IT Security - A Three Legged Stool
Watching the number and complexity of cybersecurity threats increase over the last few years has changed the landscape of the IT service provider market. When I got into this industry over 25 years ago, the prevailing strategy for IT security was to turn off the fax machine and lock the door on our way out at the end of the day. Until recently, security for most small and mid-market companies has historically been a “nice to have” or “wait until something happens” issue. As an IT provider we have to shift our focus from a user experience first stand point to a security first perspective. This has caused more than a few “energetic” conversations with some customers who are still struggling to get their arms around accepting something as simple as multifactor authentication (MFA) – if you don’t know what MFA is you should shoot me a private message ;).
I look at IT Security today as a three legged stool. An organization needs three separate components to ensure they have a sustainable approach to protecting their infrastructure. If you only have two of the elements, you fall on your butt. Too many companies look for a fix it and forget it security solution.
The First Element: Audit
The Audit is required to give a baseline of your current IT security profile. This should be done by a third party and not your IT staff or IT provider to eliminate any conflict of interest in the findings and recommendations.
The Second Element: IT Management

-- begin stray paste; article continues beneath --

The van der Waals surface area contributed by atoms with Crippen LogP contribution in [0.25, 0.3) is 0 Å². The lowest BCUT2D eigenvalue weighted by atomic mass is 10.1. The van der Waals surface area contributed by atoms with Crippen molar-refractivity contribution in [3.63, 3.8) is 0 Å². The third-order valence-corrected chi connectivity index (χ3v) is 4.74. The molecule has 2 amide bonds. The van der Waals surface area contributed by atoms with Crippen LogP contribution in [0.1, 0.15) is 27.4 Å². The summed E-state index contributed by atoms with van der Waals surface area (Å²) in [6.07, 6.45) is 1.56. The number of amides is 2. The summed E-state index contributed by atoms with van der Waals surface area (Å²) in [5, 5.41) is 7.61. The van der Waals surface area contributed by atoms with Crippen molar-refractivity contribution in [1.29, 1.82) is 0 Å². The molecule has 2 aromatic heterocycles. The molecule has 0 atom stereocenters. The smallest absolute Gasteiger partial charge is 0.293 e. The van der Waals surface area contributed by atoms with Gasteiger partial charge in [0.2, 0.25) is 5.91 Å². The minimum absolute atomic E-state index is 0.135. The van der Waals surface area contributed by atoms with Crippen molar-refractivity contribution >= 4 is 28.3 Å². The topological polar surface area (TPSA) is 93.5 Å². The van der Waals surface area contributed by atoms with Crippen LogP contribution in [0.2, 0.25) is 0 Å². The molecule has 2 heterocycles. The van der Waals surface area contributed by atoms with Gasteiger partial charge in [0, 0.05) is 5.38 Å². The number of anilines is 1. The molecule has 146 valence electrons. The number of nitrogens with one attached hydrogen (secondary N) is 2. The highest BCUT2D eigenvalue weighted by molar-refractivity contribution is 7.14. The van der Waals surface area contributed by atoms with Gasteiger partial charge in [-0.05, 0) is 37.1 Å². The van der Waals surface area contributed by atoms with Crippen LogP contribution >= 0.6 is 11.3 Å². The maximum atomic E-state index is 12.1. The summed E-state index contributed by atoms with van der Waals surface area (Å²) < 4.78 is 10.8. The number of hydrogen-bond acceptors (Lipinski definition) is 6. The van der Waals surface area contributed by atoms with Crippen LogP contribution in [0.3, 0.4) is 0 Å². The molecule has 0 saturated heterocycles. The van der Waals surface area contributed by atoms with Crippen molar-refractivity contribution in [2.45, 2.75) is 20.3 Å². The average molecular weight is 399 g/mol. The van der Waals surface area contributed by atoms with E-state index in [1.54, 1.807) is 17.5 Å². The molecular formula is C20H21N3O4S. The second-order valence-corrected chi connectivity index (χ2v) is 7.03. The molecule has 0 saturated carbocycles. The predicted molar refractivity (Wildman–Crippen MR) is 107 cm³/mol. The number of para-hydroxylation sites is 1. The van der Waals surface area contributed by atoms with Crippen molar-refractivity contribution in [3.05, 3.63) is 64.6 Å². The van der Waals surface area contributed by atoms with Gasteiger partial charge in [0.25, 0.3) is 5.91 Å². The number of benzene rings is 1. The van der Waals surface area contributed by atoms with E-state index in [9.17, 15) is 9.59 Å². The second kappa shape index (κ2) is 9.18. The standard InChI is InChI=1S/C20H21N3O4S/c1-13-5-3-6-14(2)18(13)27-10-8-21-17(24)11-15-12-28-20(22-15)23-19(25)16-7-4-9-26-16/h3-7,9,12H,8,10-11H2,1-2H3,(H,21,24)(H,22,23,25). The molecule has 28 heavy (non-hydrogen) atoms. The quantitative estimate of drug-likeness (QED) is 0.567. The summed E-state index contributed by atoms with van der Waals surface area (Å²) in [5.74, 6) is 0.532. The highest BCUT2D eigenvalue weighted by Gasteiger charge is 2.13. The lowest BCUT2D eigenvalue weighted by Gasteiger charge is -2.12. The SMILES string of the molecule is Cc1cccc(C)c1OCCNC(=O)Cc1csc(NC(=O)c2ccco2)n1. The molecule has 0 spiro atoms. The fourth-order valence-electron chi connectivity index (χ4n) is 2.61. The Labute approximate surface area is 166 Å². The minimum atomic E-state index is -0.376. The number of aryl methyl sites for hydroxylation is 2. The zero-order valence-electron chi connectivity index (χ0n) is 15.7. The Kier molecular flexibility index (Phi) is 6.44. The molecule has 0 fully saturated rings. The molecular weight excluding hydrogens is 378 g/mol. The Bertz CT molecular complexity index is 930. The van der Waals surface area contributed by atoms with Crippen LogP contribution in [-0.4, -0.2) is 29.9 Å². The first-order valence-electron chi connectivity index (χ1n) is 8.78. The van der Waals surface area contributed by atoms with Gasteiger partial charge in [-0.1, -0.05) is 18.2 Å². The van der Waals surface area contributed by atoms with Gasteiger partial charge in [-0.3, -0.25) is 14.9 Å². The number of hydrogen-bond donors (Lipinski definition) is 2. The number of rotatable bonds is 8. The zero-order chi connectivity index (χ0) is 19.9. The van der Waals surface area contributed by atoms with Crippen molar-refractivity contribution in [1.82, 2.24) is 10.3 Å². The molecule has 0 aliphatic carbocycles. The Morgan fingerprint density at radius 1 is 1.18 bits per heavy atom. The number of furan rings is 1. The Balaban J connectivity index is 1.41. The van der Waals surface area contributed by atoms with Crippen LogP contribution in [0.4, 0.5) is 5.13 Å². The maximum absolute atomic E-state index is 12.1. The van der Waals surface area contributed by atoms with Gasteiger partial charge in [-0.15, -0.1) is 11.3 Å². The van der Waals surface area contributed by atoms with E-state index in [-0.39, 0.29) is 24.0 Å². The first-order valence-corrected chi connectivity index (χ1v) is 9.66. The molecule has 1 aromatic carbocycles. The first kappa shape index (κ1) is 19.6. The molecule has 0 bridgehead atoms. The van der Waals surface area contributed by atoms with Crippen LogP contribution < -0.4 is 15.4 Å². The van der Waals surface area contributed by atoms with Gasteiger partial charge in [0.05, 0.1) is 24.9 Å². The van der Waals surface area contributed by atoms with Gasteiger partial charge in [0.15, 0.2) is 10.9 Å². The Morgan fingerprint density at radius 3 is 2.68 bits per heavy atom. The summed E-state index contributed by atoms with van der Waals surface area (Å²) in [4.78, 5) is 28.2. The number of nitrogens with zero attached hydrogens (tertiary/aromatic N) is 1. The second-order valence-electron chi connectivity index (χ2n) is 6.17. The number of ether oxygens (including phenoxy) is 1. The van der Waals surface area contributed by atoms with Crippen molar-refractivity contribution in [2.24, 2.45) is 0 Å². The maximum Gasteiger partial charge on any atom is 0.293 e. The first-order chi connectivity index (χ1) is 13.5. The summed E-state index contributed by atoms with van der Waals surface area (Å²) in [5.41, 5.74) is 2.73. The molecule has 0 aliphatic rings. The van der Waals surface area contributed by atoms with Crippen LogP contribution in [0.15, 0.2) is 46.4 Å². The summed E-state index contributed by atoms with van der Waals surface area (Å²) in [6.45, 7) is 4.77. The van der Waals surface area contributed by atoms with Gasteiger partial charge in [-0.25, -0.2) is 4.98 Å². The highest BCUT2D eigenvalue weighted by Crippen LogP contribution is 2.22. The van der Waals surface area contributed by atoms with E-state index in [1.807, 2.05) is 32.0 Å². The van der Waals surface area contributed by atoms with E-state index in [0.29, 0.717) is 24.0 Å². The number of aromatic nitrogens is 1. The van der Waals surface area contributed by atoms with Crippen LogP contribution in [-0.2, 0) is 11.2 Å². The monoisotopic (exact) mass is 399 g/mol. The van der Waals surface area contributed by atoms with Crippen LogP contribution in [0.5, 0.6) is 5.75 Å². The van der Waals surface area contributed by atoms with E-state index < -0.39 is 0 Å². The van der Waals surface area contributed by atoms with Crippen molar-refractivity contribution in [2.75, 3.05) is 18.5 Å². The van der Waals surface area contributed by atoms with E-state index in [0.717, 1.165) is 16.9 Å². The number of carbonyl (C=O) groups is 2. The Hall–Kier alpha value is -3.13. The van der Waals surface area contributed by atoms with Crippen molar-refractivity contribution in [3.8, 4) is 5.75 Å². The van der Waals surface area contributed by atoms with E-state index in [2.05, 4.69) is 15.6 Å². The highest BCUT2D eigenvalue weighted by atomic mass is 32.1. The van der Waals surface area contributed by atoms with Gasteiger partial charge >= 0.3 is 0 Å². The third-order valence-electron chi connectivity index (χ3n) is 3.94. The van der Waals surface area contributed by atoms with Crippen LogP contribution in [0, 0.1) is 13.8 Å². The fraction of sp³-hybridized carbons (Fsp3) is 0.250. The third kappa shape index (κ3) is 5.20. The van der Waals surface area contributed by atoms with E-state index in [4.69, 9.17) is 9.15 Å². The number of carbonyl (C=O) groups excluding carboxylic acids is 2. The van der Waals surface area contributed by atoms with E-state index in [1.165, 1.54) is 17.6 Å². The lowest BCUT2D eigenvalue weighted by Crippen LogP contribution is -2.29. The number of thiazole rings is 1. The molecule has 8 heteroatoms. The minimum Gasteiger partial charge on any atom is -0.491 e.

IT Management is responsible for the remediation of any issues identified by the audit as well as the on-going process of patch management and vulnerability assessments. This is the day to day activities that take place to keep systems and network up to date.
The Third Element: Security Monitoring
Security Monitoring is the equivalent of ADT for a business’s IT infrastructure. If companies are not analyzing and responding to events on their network 24 hours a day, 7 days a week, 365 days a year, a hacker could have access to systems months before they are identified. Small and mid-sized businesses do not have the resources to do this effectively and should look for a third party provider.
As companies look to the future, they should put IT security at the front of their plans. Don’t look for a quick fix or easy approach. Security is a pain – there is no doubt about it. A security breach today is a much bigger pain that hurts much more than falling off of a stool.